Lee Failing


Lee is a Principal at Compass with a knack for getting the right science and the right people working together on hard problems.

Lee has spent her adult life working to improve the quality and transparency of public decisions. Over the past twenty-five years, she has helped countless people – ordinary citizens, senior government officials, industry leaders, technical panels, communities and indigenous groups – to better share land and water, recover endangered species, manage environmental risks, design greener cities, and adapt to an uncertain future. She’s particularly well-known for her work resolving conflicts on large multi-use rivers, where the use of structured decision making, adaptive management and interest-based negotiation intersect. Co-author of a range of peer-reviewed publications in the decision science literature, Lee advocates for the rigorous treatment of both science and values in public decisions. Her latest project – working with teachers on decision skills for kids – imagines a future filled with decision-savvy young citizens with the power to re-imagine public discourse and engage meaningfully in the critical choices of a democratic society.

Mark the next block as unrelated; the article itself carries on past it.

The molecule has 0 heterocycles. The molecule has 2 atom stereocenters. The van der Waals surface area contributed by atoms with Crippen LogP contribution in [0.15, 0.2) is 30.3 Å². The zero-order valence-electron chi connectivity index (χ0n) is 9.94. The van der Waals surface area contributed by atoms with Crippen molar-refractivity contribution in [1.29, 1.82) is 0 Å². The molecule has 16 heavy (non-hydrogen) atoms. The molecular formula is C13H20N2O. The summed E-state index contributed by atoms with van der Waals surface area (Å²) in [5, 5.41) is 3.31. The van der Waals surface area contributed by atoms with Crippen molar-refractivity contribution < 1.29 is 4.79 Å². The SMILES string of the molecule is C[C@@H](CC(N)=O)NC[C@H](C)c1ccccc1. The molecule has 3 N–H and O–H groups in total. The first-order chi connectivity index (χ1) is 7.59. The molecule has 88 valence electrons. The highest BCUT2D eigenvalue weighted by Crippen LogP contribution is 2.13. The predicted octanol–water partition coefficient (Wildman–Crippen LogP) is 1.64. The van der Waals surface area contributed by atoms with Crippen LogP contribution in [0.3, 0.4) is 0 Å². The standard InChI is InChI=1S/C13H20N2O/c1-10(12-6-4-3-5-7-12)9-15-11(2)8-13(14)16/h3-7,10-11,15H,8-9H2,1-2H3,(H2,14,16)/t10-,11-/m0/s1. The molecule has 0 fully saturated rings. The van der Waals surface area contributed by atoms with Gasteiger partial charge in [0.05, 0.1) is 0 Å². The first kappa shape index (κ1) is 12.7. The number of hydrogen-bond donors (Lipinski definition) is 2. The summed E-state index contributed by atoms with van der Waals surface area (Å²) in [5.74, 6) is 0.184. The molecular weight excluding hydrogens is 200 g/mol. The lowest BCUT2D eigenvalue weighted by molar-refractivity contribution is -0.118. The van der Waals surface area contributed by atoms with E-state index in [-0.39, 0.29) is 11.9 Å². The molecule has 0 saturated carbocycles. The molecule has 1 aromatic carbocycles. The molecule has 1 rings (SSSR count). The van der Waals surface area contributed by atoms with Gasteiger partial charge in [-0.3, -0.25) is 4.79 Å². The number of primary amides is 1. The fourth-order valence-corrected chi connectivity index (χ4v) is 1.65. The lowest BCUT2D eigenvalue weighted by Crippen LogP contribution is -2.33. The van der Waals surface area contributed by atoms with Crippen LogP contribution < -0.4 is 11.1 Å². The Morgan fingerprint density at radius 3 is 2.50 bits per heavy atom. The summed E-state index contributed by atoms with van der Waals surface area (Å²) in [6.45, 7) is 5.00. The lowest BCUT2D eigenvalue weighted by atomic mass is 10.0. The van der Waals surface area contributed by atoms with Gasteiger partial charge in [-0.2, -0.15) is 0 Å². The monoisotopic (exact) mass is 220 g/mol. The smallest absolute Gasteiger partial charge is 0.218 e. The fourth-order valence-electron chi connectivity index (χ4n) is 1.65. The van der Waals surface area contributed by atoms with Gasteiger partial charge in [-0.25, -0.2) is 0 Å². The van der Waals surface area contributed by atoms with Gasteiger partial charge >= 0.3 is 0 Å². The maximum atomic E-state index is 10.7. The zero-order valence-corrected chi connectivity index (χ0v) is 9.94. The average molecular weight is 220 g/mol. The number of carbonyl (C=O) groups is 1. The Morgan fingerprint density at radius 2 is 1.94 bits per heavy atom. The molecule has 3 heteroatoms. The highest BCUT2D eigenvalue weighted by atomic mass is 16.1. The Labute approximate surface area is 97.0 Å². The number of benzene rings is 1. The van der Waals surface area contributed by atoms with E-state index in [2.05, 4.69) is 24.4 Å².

Lee holds a Masters in Resource Management (MRM) from Simon Fraser University and a Bachelors of Science in Mechanical Engineering from the University of Manitoba.

How did you come to work at Compass?

I had an idea, a bottle of wine and someone smarter than me to share them with.

What is the best thing a client has ever said to you?

“Wait, don’t we need to clarify our objectives?”

Describe why you do what you do.

Every single day I learn something new, do something that feels worthwhile, or meet someone fascinating.

What was your first job?

Peeling potatoes at a hot dog joint. I was an illegal underage worker with no rights, no influence and no vision. I learned what I don’t want to be when I grow up.

What do you know now that you wish you’d known 10 years ago?

Done trumps perfect.

What truly blows your mind?

Moonrise on the prairie.


It’s impossibly big, bright and unexpected.